The installation Cyclone.soc by Gavin Baily & Tom Corby presents the viewer with a new take on flamewar-ridden online discussion groups for politics and religion. By mapping texts taken from these forums onto the atmospheric topologies of extreme storms, the artists comment on the volatile nature of debate, while simultaneously highlighting the beautiful forms of cyclonic weather formations.

Lionel Theodore Dean (whose FutureFactories project was also featured in the Generator.x exhibition) is showing Holy Ghost, a baroquely ornamental chair design that is created by a generative model. Two “hard copies” of the chair have been produced for the exhibition using rapid prototyping.

Be sure to look at the exhibition web site for an overview of the other artists. Even better, see this excellent documentation on Flickr. Perimeters, Boundaries and Borders is a co-production between Fast-uk and Folly, for the f.city festival of digital culture in Lancaster. It runs until the end of this week.

Links:

Thanks to Michelle Kasprzak for the link.

 
Tara Donovan: Untitled

Tara Donovan: Untitled

Tara Donovan: Haze

Tara Donovan: Haze

Tara Donovan creates her work from large amounts of everyday materials. Paper plates, drinking straws and plastic cups become organic forms through repetetive addition and transformation.

In her Untitled she uses Styrofoam Cups and hot glue to produce forms blobby enough to make the most avid Computer Graphics fan envious. Haze sees drinking straws (2 million of them) stacked up against the wall, a subtle topology created through offsetting the straws. The resulting work have a poetic fragility, and must be amazing to see up close.

From a press release for the Ace Gallery:

Donovan is known for her commitment to process, unusual material choices, ability to transform familiar objects or substances into challenging new forms, and sensitivity to architecture. Using large quantities of readily available consumables such as paper plates, pencils, straight pins, Scotch Tape, fishing line, or adding machine paper, she exploits their flexibility to make highly tactile works with a strong element of surprise.

References to Minimalism and architecture are inevitable. For more images, see the Ace Gallery.

 
Nicolas Schöffer: Minieffet light box

Schöffer: Minieffet light box

Much like generative art, kinetic and cybernetic art suffer from being broadly defined. As historical movements, they encompass Op Art artists like Vasarely, video artists like Nam June Paik and sculptors like Calder. As art forms they are steeped in the utopian ideas of the 60s, and so often considered to be passé manifestations of Modernist thought.

But the basic drive behind the work sounds familiar: To create images and sculptures that change and move, rather than remain static objects. Norbert Wiener’s theories about cybernetic systems and feedback loops also strongly influenced the kinetic art scene, resulting in reactive sculptures that must be considered early interactive art.

Nicolas Schöffer was one of the pioneers of kinetic art, a classic multi-artist like so many artists working in the 50s and 60s, trying his hand at painting, sculpture, architecture, film and even music, always with a consistent interest in dynamic form. He broke new ground with his sculpture CYSP 1 (1956). Equipped with photo-electric cells and a microphone, it is considered the first reactive sculpture, with light and sound conditions provoking changes in the sculpture’s structure. Schöffer also created psychelic light boxes like Minieffet, which was mass-produced in an edition of 5000 copies by Editions Denise René. Using lightbulbs, perforated masks and screens the box produces a range of animated optical effects. He was a classic multi-artist like so many artists working in the 50s and 60s, trying his hand at painting, sculpture, architecture, film and even music, always with a consistent interest in dynamic form.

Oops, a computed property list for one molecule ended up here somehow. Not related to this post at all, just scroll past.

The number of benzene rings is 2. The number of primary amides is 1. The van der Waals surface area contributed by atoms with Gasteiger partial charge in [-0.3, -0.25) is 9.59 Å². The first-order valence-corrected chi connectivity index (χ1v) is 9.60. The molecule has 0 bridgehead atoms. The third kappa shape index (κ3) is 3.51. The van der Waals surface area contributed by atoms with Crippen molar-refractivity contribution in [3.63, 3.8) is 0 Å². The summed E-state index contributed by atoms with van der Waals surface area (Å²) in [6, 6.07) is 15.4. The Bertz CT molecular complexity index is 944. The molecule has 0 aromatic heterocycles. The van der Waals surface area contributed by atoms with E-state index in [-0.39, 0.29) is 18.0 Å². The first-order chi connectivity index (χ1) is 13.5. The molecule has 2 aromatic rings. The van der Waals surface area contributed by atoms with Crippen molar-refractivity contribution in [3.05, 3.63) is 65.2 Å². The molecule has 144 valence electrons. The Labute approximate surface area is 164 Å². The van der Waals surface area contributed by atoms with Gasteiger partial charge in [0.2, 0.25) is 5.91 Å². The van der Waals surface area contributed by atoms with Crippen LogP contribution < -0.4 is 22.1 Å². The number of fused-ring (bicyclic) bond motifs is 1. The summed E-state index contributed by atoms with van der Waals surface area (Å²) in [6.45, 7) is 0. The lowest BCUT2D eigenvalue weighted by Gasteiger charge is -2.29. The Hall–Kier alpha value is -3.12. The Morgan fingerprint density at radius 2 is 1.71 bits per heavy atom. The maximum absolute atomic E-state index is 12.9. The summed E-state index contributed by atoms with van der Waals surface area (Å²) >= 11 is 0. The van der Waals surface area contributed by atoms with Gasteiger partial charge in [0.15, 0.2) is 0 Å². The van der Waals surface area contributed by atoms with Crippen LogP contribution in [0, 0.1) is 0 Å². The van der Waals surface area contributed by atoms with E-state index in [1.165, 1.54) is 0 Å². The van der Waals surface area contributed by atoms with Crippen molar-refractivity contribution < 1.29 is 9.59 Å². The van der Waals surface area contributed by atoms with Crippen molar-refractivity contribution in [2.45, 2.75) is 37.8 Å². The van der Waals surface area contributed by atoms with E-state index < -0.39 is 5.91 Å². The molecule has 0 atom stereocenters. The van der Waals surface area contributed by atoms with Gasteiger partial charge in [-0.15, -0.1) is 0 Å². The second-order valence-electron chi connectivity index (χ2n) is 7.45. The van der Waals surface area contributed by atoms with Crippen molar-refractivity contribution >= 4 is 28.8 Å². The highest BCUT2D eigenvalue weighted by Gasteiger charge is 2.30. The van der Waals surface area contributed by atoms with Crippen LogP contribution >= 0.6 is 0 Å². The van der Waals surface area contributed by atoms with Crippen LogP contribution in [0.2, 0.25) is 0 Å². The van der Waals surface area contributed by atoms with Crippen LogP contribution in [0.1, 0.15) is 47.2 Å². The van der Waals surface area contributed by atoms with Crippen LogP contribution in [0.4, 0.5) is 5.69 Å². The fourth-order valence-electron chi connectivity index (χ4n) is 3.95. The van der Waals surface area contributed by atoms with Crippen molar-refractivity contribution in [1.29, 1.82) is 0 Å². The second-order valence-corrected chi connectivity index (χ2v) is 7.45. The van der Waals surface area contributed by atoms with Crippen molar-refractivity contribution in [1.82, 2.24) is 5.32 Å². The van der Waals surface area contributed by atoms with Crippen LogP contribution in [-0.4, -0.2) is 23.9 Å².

Looking at a virtual museum of Schöffer’s work it is striking to see the links both to the Constructivists of the past and the abstract software work being created today. His “spatiodynamic” sculptures look just wonderful. For more information, read [Joseph Nechvatal's review of an exhibition of Schöffer's work] or this site at Leonardo Online, which attempts to present a fairly complete vision of his art. The latter site is mostly in French, but contains many images. There is also a page over on re-title about a "found exhibition" of Schöffer's work (curated by The Centre of Attention.)

(via Antoine on the eu-gene list)

 
Artbots 2005

Sabina Raaf: Grower

ArtBots 2005 just went down in Dublin, Ireland, happening in Europe for the first time after 3 years in New York. ArtBots is to robots what dog shows are to little cuddly terriers: A place to show off and strut their stuff. In actual fact, some of the participants aren’t robots in a traditional sense, but anything that moves and has a definite hardware component is welcome. And since the focus is on ‘bots that make art, creative machines only need apply.

This year featured a number of excellent bots, one example being Sabrina Raaf’s Grower. It measures CO2 levels in a space and marks it on the wall with a green marker. Higher CO2 levels are typically generated by more people in the space, and get marked higher on the wall. The result is that Grower indirectly measures people traffic over the duration of an exhibition, while making a graph that looks like grass growing.

Other participants include Watschendiskurs by Frank Fietzek and Uli Winters features a frog and a cat discussing language theory, occassionally ill-temperedly slapping the other to make him shut up. Outerspace by Markus Lerner and Andreas Stubbe looks like an inquisitive table lamp, eager to explore and interact with people. Curiously Strong by Jessica Banks and Amanda Parkes turns 250 Altoids mints boxes into a kinetic sculpture, with lids opening and closing to create a domino-like structure with its own soundscape.